FROM THE BOUNDARY - On death and life – Part 7

Last week, I wrote about the ceaseless mutter-chatter of our minds, minds which serve as machines for the survival of the ME in me through attack and defence against other minds and in which our emotions are the body’s responses to everything that’s going on ‘up there’.

Think of an attack thought. Someone’s upset you and you’ve got to get back at them. The attack thought is a hostile thought and it builds up an energy inside us we call ‘anger’. Or we think someone’s out to get us. A defence thought builds up an energy we call ‘fear’. The emotion takes over and becomes ‘us’, feeding the mind’s perception of who we are. And so it all goes on and on. We all suffer it.

The upshot is that in addition to our other enslavements, our conditionings, our minds are also keeping us subject peoples, half dead, by programming our responses to things, events, people, ideas – the windmills of our minds with whom Don Quixote fought – and all the product of ‘ME’. Remember the song ‘Windmills of Your Mind’? “Like a circle in a spiral, like a wheel within a wheel, never ending or beginning on an ever-spinning reel – as the images unwind, like the circles that you find, in the windmills of your mind.” That summarises it pretty well.

What can we do? Most people don’t know they’re half dead, and would say they’re very happy thank you. So be it. You can’t force anyone. All you can do is offer pointers.
The first thing is that we have to become aware of all the negative feelings inside us, all the mutter-chatter. If we’re not aware of them, how can we ever confront them? It’s often in bed when my mind starts spinning round and rehearsing what’s happened during the day. Wherever it happens to you, at least be aware of it. If we’re conscious of it, identify it for what it is, it can’t control us in the same way. ‘There I go, mutter-chattering again.’ Whenever I say that to myself, it always makes me laugh, laugh at myself. It doesn’t necessarily stop the mutter-chattering, but it sort of puts it in perspective, makes it less serious, less controlling. In other words, if we feel gloomy and moody, or we’ve been hurt by someone, or we think life’s a b@*#h, it can only help if we try to identify precisely what those feelings are and observe them in action, from the outside. By naming them we begin to control them.

Nothing else is necessary, most certainly not condemning ourselves. Just be aware of all the mutter-chattering going on.

I’ll return to this. At root we’re being obsessional. That’s not the same as chewing on a problem, a state of affairs say, like the welfare of our kids, or a decision which must be made, like the way forward, or a knotty intellectual conundrum which screams to be dissolved. It occurred to me today that it might be a good idea to keep a mental list of these sort of ‘buggings’ and explore them afresh a week after they surfaced.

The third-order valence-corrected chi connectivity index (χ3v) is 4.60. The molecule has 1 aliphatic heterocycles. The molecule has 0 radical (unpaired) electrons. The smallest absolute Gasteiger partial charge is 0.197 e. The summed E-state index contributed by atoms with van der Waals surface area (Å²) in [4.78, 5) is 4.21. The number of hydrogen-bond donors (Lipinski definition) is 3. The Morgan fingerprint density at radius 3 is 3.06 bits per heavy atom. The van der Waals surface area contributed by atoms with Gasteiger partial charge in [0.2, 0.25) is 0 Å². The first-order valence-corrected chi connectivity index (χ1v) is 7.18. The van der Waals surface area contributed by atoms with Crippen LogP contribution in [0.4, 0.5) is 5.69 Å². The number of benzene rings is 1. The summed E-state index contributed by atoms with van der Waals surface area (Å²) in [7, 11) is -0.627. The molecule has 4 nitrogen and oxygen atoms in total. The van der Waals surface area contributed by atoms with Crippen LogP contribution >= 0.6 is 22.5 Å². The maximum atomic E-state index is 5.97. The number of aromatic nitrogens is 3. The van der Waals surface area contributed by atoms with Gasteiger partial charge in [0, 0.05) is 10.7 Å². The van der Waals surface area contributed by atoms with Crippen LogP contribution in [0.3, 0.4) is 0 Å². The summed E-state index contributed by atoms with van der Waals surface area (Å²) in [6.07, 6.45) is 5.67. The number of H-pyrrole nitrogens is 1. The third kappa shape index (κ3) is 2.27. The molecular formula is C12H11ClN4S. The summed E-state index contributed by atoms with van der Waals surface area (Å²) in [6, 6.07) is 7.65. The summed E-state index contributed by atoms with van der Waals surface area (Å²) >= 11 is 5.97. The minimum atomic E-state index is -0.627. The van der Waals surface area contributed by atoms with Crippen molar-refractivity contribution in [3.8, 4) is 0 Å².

This week, four things stand out for me. One strikes at the law teacher in me. How could Government, with all its resident attorneys, possibly come up with something as daft as its proposed amendment of the Bail Act to the effect that a man accused of murder or a firearms offence can’t apply to the High Court for bail until he’s been on remand for 18 months. It seems to have forgotten – well maybe – the Constitutional precept that a man is presumed innocent until proven guilty. What on earth are they trying to prove – that they’re tough on crime? Second was the case of the priest-magistrate who in one breath called for stiffer penalties for criminal offences committed by kids in school and in the next enjoined us to discover ‘spirituality’. Oh dear. Another was my sense of disappointment at the apparent lack of joy at a church service I attended at a place I love dearly. Why were so many pews empty? Why were there so many long faces? Where was its ‘soul’? The fourth came to me in the coffee shop from a dear, church-going chum I respect a lot. Why, he asked me, was the Church so narrow in its understandings, in the way it behaves, in its want of charity and apparent inability to accept and welcome those who are different? He instanced the treatment of the bare-foot preacher. I talked about pharisaism and dress codes, and suggested that institutional structures are inevitably in the business of self-preservation demanding allegiance to small-mindedness. You see the link between his concerns and mine on want of joy?

I wonder what’s been bugging you this week. As I say, it might be fun to make a list and then see whether they bother you in quite the same way in a week’s time. I suspect that by-and-large they won’t.

A last word: over past months some interested readers have tried to make contact with me. You’re very welcome. I can now be contacted at

Go safely, then – until the next time.

Rioting at the boundary: Open prison gates don’t mean you’re free. “Freedom does not exist unless you fight for it every day” (Maria of Pussy Riot).

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